Time Travel: A History (2016)
“Time is a mental concept,” said Pringle. “They looked for time everywhere else before they located it in the human mind. They thought it was a fourth dimension. You remember Einstein.”
—Clifford D. Simak (1951)
BEFORE WE HAVE clocks we experience time as fluid, mercurial, and inconstant. Pre-Newtonians did not assume that time was a universal, trustworthy, absolute affair. Time was well known to be relative—to use that word in its psychological sense, not to be confused with the newer sense that came into being circa 1905. Time travels in divers paces with divers persons.*1 Clocks reified time and then Newton made time…let’s say, official. He made it an essential part of science: time t, a factor to be plugged into equations. Newton regarded time as part of the “sensorium of God.” His view is handed down to us as if engraved on tablets of stone:
Absolute, true, and mathematical time, in and of itself and of its own nature, without reference to anything external, flows uniformly…
The cosmic clock ticks invisibly and inexorably, everywhere the same. Absolute time is God’s time. This was Newton’s credo. He had no evidence for it, and his clocks were rubbish compared to ours.
It may be, that there is no such thing as an equable motion, whereby time may be accurately measured. All motions may be accelerated and retarded, but the flowing of absolute time is not liable to any change.
Besides religious conviction, Newton was motivated by mathematical necessity: he needed absolute time, as he needed absolute space, in order to define his terms and express his laws. Motion is defined as the change in place over time; acceleration is the change in velocity over time. With a backdrop of absolute, true, and mathematical time, he could build an entire cosmology, a System of the World. This was an abstraction; a convenience; a framework for calculating. But for Newton it was also a statement about the world. You may believe it, or not.*2
Albert Einstein believed it. Up to a point.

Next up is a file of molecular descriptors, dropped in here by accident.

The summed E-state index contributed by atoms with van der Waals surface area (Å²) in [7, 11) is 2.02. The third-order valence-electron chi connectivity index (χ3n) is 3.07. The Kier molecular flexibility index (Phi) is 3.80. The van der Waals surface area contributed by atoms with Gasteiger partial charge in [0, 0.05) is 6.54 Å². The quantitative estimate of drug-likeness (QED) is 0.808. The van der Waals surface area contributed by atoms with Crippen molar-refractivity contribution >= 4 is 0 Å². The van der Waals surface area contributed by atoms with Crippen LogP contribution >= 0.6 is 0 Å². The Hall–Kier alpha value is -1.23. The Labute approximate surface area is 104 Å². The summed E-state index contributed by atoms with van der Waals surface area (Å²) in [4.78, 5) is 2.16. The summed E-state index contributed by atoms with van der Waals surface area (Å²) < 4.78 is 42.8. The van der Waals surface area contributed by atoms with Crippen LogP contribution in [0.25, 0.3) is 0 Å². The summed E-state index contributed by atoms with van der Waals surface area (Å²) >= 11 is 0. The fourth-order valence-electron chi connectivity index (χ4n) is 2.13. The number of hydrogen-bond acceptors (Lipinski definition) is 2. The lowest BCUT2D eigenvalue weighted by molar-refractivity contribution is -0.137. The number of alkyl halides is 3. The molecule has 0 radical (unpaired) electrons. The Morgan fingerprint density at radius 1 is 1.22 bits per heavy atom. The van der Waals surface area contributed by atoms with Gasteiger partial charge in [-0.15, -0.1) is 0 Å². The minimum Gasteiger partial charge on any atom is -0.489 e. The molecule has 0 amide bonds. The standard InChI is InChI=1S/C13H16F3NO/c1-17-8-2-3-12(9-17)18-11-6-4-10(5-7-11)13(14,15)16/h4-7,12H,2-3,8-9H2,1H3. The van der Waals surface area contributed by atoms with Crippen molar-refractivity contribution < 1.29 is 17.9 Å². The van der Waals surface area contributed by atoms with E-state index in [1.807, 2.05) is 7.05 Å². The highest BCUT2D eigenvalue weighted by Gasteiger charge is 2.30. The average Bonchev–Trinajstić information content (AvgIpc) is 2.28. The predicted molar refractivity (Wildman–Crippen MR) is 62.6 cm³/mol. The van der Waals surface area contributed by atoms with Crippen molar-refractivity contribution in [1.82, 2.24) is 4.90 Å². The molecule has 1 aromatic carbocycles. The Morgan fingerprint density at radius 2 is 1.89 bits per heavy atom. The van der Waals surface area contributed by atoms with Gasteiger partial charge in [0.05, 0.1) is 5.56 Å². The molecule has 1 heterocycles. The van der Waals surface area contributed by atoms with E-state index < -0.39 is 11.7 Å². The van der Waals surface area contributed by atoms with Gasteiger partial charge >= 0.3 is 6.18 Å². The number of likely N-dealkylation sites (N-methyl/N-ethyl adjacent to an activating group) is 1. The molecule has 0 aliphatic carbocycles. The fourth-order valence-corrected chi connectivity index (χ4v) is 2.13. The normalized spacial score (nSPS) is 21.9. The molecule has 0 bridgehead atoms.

He believed in an edifice of laws and computation that had grown from a bare stone church into a grand ornate cathedral, supported by colonnades and flying buttresses, layered with carving and tracery—work still in progress, with hidden crypts and ruined chapels. In this edifice time t played an indispensable part. No one could grasp the whole structure, but Einstein understood more than most and had encountered a problem. There was an internal contradiction. The great achievement of the last century’s physics was James Clerk Maxwell’s unification of electricity, magnetism, and light—the achievement that was so visibly wiring the whole world. Electric currents, magnetic fields, radio waves, and light waves were one and the same. Maxwell’s equations made it possible to calculate the speed of light, for the first time. But they were not meshing perfectly with the laws of mechanics. Those light waves, for example—so clearly waves, according to the mathematics, but waves in what? Sound needs air or water or other substance to carry the vibrations. Light waves likewise implied an unseen medium, the so-called ether—“luminiferous,” or light bearing. Naturally experimentalists were trying to detect this ether, with no success. Albert Michelson and Edward Morley came up with a clever experiment in 1887 to measure the difference between the speed of light in the direction of the earth’s motion and the speed of light at right angles to it. They couldn’t find any difference at all. Was the ether necessary? Or was it possible to think purely of an electrodynamics of moving bodies, through empty space?